TOP STORY >>Colonel:U.S. must continue terror war
Leader staff writer
If America withdraws its forces from Iraq too soon, there will be more attacks like those five years ago on 9/11, according to Col. Mike Ross, commander of the 39th Infantry Brigade, Arkansas Army National Guard, at Camp Robinson. “You can’t put a timeline on stabilizing Iraq. It’s mission oriented. The insurgency eventually will go away under the burden of its own oppression. You can only kill so many of your own people before the people say ‘enough is enough’ and stand up,” Ross said. “My personal opinion is the only way we will lose this war is to pull out prematurely. It is a battle of wills,” Ross said, addressing the Jacksonville Rotary Club Monday.
America has more at stake today than it did in World War II, Ross said. Leaving Iraq would give al Qaeda the psychological edge to continue attacking America and enlist allies, he said. In March 2004, the 39th Infantry Brigade arrived in Iraq and spent 13 months in the sand, training Iraqi forces, fighting insurgents and rebuilding both urban and rural infrastructure. Arkansas soldiers provided medical care, rebuilt schools and built water-treatment facilities around Fallujah and Taji.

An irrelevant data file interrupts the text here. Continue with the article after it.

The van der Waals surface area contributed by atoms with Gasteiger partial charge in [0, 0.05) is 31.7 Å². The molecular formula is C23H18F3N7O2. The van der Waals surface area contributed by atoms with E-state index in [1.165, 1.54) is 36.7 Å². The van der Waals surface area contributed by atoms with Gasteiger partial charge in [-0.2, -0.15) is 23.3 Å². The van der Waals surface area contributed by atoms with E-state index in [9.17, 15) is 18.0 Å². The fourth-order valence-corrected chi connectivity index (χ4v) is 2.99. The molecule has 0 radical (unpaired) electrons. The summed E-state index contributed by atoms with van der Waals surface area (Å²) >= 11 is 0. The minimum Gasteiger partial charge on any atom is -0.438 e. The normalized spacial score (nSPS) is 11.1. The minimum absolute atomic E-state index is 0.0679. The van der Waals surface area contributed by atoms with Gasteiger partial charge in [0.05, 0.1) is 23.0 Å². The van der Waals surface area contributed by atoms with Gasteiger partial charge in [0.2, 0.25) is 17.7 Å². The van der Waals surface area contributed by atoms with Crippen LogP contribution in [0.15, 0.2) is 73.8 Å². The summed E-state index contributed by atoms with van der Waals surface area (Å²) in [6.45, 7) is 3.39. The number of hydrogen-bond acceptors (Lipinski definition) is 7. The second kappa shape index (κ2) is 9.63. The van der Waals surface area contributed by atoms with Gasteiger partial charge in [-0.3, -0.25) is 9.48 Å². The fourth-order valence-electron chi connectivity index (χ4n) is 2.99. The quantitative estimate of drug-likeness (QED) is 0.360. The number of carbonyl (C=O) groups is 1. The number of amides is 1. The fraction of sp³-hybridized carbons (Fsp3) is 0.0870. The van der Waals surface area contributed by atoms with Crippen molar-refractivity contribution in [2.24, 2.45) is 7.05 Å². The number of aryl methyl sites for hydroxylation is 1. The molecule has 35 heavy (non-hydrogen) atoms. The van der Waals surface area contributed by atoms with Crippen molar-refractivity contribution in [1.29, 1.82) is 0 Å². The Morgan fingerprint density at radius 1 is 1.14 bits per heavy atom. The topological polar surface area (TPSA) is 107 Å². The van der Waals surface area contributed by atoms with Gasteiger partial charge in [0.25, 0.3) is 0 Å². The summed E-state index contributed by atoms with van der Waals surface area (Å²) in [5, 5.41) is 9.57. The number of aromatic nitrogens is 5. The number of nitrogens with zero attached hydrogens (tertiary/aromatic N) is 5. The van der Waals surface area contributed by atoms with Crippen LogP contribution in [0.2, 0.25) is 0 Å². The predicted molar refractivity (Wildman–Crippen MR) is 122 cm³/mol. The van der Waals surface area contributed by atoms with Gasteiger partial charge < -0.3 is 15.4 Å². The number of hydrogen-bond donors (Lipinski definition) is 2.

“That’s how you win the hearts and minds of the Iraqi people. The little kids over there, they like electricity, they like televisions and air conditioning. We’re not going to change a lot of the mindset of the Iraqi people there today but we are changing the mindset of the future generations. They like having something to look forward to,” Ross told The Leader.
Before the U.S. arrived, hardly anyone in Iraq had electricity, much less a radio or television. Now electricity is available in most areas and many homes have a television satellite dish on the roof. Cars are becoming more common and Iraqis are learning to deal with traffic jams.
The soldiers of the 39th Infantry Brigade brought skills from their civilian jobs to help make a difference for Iraqis. Skills like welding, plumbing and electrical engineering are put to use. Upon returning from Iraq, Ross said he expected a 40 to 50 percent reenlistment rate. So far, it’s been closer to 80 percent.
The soldiers he talks to tell Ross their civilian jobs don’t seem as important as helping the people of Iraq. Besides Iraq, Arkansas soldiers have provided tornado and ice storm support within the state. Last year, more than 3,000 Arkansas soldiers went to the Gulf Coast after hurricanes Katrina and Rita. Some 1,700 Guard troops are mobilized for overseas missions in support of the global war on terror, as well as stateside in support of Operation Jump Start, a support mission to the Department of Homeland Security and the Customs and Border Protection Service (CBP) to quell illegal immigration.